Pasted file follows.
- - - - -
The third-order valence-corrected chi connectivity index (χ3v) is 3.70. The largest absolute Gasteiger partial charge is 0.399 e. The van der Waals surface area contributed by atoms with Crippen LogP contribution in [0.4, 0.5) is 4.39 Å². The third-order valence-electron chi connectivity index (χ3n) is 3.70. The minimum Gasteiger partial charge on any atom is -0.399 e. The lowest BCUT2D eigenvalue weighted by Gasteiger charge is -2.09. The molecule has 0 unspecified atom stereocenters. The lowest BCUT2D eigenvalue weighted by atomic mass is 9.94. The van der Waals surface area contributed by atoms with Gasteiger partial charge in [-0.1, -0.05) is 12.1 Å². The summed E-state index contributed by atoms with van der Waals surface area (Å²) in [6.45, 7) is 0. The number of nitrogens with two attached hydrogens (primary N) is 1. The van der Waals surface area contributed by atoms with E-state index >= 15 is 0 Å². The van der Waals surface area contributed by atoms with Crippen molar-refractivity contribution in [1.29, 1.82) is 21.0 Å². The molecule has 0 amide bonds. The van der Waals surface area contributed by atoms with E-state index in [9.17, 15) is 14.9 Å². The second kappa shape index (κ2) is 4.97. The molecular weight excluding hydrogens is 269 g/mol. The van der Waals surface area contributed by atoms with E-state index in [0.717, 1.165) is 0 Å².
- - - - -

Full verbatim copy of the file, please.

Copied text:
The third-order valence-corrected chi connectivity index (χ3v) is 3.70. The largest absolute Gasteiger partial charge is 0.399 e. The van der Waals surface area contributed by atoms with Crippen LogP contribution in [0.4, 0.5) is 4.39 Å². The third-order valence-electron chi connectivity index (χ3n) is 3.70. The minimum Gasteiger partial charge on any atom is -0.399 e. The lowest BCUT2D eigenvalue weighted by Gasteiger charge is -2.09. The molecule has 0 unspecified atom stereocenters. The lowest BCUT2D eigenvalue weighted by atomic mass is 9.94. The van der Waals surface area contributed by atoms with Gasteiger partial charge in [-0.1, -0.05) is 12.1 Å². The summed E-state index contributed by atoms with van der Waals surface area (Å²) in [6.45, 7) is 0. The number of nitrogens with two attached hydrogens (primary N) is 1. The van der Waals surface area contributed by atoms with E-state index >= 15 is 0 Å². The van der Waals surface area contributed by atoms with Crippen molar-refractivity contribution in [1.29, 1.82) is 21.0 Å². The molecule has 0 amide bonds. The van der Waals surface area contributed by atoms with E-state index in [9.17, 15) is 14.9 Å². The second kappa shape index (κ2) is 4.97. The molecular weight excluding hydrogens is 269 g/mol. The van der Waals surface area contributed by atoms with E-state index in [0.717, 1.165) is 0 Å².